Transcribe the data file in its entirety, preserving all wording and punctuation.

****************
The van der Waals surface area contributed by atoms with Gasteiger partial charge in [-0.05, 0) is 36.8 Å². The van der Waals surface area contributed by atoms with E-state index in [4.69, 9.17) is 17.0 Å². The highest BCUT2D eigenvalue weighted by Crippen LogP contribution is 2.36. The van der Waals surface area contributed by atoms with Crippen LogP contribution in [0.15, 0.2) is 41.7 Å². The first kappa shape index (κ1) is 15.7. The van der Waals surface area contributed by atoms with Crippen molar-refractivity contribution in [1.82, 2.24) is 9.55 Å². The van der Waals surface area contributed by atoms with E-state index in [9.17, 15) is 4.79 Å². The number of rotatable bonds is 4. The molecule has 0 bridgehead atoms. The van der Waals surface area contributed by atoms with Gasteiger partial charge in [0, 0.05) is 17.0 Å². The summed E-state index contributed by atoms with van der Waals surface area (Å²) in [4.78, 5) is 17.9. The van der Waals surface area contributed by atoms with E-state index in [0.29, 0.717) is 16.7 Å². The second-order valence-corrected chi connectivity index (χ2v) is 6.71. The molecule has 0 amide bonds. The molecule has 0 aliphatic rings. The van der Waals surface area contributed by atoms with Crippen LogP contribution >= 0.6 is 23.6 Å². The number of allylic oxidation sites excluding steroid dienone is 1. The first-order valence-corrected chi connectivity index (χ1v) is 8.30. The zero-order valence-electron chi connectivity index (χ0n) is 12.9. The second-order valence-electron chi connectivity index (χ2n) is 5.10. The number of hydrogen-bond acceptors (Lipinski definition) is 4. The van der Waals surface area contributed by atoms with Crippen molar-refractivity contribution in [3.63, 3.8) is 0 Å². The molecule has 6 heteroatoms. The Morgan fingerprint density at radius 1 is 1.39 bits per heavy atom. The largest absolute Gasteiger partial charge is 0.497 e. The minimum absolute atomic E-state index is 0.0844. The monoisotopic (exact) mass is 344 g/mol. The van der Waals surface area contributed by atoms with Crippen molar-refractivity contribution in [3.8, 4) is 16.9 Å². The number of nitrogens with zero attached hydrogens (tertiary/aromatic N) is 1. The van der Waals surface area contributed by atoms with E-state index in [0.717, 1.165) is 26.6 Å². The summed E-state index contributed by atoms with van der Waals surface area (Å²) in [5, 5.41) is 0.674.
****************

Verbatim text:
The van der Waals surface area contributed by atoms with Gasteiger partial charge in [-0.05, 0) is 36.8 Å². The van der Waals surface area contributed by atoms with E-state index in [4.69, 9.17) is 17.0 Å². The highest BCUT2D eigenvalue weighted by Crippen LogP contribution is 2.36. The van der Waals surface area contributed by atoms with Crippen LogP contribution in [0.15, 0.2) is 41.7 Å². The first kappa shape index (κ1) is 15.7. The van der Waals surface area contributed by atoms with Crippen molar-refractivity contribution in [1.82, 2.24) is 9.55 Å². The van der Waals surface area contributed by atoms with E-state index in [9.17, 15) is 4.79 Å². The number of rotatable bonds is 4. The molecule has 0 bridgehead atoms. The van der Waals surface area contributed by atoms with Gasteiger partial charge in [0, 0.05) is 17.0 Å². The summed E-state index contributed by atoms with van der Waals surface area (Å²) in [4.78, 5) is 17.9. The van der Waals surface area contributed by atoms with E-state index in [0.29, 0.717) is 16.7 Å². The second-order valence-corrected chi connectivity index (χ2v) is 6.71. The molecule has 0 amide bonds. The molecule has 0 aliphatic rings. The van der Waals surface area contributed by atoms with Crippen LogP contribution >= 0.6 is 23.6 Å². The number of allylic oxidation sites excluding steroid dienone is 1. The first-order valence-corrected chi connectivity index (χ1v) is 8.30. The zero-order valence-electron chi connectivity index (χ0n) is 12.9. The second-order valence-electron chi connectivity index (χ2n) is 5.10. The number of hydrogen-bond acceptors (Lipinski definition) is 4. The van der Waals surface area contributed by atoms with Crippen molar-refractivity contribution in [3.63, 3.8) is 0 Å². The molecule has 6 heteroatoms. The Morgan fingerprint density at radius 1 is 1.39 bits per heavy atom. The largest absolute Gasteiger partial charge is 0.497 e. The minimum absolute atomic E-state index is 0.0844. The monoisotopic (exact) mass is 344 g/mol. The van der Waals surface area contributed by atoms with Crippen molar-refractivity contribution in [3.8, 4) is 16.9 Å². The number of nitrogens with zero attached hydrogens (tertiary/aromatic N) is 1. The van der Waals surface area contributed by atoms with E-state index in [0.717, 1.165) is 26.6 Å². The summed E-state index contributed by atoms with van der Waals surface area (Å²) in [5, 5.41) is 0.674.